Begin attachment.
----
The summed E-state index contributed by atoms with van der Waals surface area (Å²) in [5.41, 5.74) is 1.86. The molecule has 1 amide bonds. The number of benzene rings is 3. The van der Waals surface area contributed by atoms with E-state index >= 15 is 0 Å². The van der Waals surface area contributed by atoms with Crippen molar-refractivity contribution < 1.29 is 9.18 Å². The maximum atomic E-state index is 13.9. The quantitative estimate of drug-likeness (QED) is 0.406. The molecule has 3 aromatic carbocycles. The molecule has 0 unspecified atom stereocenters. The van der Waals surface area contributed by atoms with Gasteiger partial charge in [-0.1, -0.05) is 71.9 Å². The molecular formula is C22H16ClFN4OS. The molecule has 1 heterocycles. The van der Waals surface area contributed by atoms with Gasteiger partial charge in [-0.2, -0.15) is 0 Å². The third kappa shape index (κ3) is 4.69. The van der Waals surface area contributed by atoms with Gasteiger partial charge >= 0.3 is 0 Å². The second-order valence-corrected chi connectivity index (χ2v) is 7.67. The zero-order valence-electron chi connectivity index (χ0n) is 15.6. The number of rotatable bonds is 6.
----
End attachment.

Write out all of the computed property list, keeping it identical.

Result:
The summed E-state index contributed by atoms with van der Waals surface area (Å²) in [5.41, 5.74) is 1.86. The molecule has 1 amide bonds. The number of benzene rings is 3. The van der Waals surface area contributed by atoms with E-state index >= 15 is 0 Å². The van der Waals surface area contributed by atoms with Crippen molar-refractivity contribution < 1.29 is 9.18 Å². The maximum atomic E-state index is 13.9. The quantitative estimate of drug-likeness (QED) is 0.406. The molecule has 3 aromatic carbocycles. The molecule has 0 unspecified atom stereocenters. The van der Waals surface area contributed by atoms with Gasteiger partial charge in [-0.1, -0.05) is 71.9 Å². The molecular formula is C22H16ClFN4OS. The molecule has 1 heterocycles. The van der Waals surface area contributed by atoms with Gasteiger partial charge in [-0.2, -0.15) is 0 Å². The third kappa shape index (κ3) is 4.69. The van der Waals surface area contributed by atoms with Gasteiger partial charge >= 0.3 is 0 Å². The second-order valence-corrected chi connectivity index (χ2v) is 7.67. The zero-order valence-electron chi connectivity index (χ0n) is 15.6. The number of rotatable bonds is 6.